cvs commit: src/sys/sys mbuf.h src/sys/kern uipc_mbuf.c
uipc_syscalls.c src/usr.bin/netstat mbuf.c src/lib/libc/sys sendfile.2
silby at silby.com
Fri Jun 18 00:46:43 PDT 2004
On Fri, 18 Jun 2004, Ken Smith wrote:
> This is where we disagree and I don't think either of us will change
> our minds. My take on it is that this breaks an API in a -stable
> branch and is adding new functionality so it *should* be added as
> a new flag. Using a slight variant on your ls example, your approach
> is like adding the ability to find out what the inode number is by
> adding a new column to the output of "ls -l". But they didn't do
> that, they added the -i flag. If they had added it to the output
> of the -l flag anyone parsing the "ls -l" output in a script would
> need to accomodate the extra field. IMHO that's acceptable in
> -current, not -stable and IMHO the new information should go in
> as a new flag.
You're right, my ls example was too inflamatory; netstat -m is clearly
different than ls.
> Your opinion is obviously different, doesn't look like that will
> Ken Smith
My opinion is based on the fact that software in contrib/ and in ports/
can change greatly from version to version, yet I'm getting attacked
because I added a few lines of extra information to a utility.
Look at the release notes from the last few releases in the 4.x branch;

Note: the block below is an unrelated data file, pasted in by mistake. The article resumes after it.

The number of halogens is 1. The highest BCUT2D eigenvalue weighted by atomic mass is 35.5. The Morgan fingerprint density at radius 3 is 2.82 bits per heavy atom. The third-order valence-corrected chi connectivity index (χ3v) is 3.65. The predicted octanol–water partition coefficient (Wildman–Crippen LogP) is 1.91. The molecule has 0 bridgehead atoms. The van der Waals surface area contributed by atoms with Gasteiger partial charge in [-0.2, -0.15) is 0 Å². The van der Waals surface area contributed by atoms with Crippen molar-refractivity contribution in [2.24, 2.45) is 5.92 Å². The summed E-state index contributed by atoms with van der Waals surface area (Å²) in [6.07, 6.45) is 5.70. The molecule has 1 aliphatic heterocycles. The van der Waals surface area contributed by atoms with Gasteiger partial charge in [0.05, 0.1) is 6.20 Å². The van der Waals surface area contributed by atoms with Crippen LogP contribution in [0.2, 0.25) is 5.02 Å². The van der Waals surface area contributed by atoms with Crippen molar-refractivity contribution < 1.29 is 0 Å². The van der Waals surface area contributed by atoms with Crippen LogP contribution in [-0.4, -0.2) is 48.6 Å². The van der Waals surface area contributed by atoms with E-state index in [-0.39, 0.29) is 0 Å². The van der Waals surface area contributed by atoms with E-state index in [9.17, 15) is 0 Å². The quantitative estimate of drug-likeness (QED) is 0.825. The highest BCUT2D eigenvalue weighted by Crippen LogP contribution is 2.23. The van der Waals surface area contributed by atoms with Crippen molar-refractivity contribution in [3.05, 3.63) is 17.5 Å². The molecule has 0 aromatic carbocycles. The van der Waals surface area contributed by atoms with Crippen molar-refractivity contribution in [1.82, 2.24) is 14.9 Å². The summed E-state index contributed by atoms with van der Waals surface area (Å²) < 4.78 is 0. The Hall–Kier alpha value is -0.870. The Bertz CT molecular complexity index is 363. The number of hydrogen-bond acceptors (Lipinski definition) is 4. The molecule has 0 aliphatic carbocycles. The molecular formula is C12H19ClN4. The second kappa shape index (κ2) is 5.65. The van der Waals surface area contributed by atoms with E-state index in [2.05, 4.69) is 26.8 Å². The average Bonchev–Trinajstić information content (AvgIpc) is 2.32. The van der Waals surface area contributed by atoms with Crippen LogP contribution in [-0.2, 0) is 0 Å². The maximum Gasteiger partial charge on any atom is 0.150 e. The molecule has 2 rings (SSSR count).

we've imported new versions of bind, sendmail, openssh, binutils, gcc,
some utilities have been converted from perl to C, tar, tcpdump, and the
list goes on. Especially in the case of converted utilities, it's
possible that subtle bugs were added, bugs that could silently cause
In the case of adding output to netstat -m, what could possibly happen?
Maybe someone's mbuf monitoring script sets a false alarm - the user logs
in to check the situation, finds out that sfbuf output was added, fixes
the script, and life goes on.
This isn't a terrible ABI breakage, it's just a few extra lines of
information in the middle of some information that was never meant to be
FWIW, netstat -m is variable depending on usage anyway - a different
number of lines of output will be printed depending on the types of mbufs
that are allocated in the system; take a look at the mbtypenames structure
Mike "Silby" Silbersack
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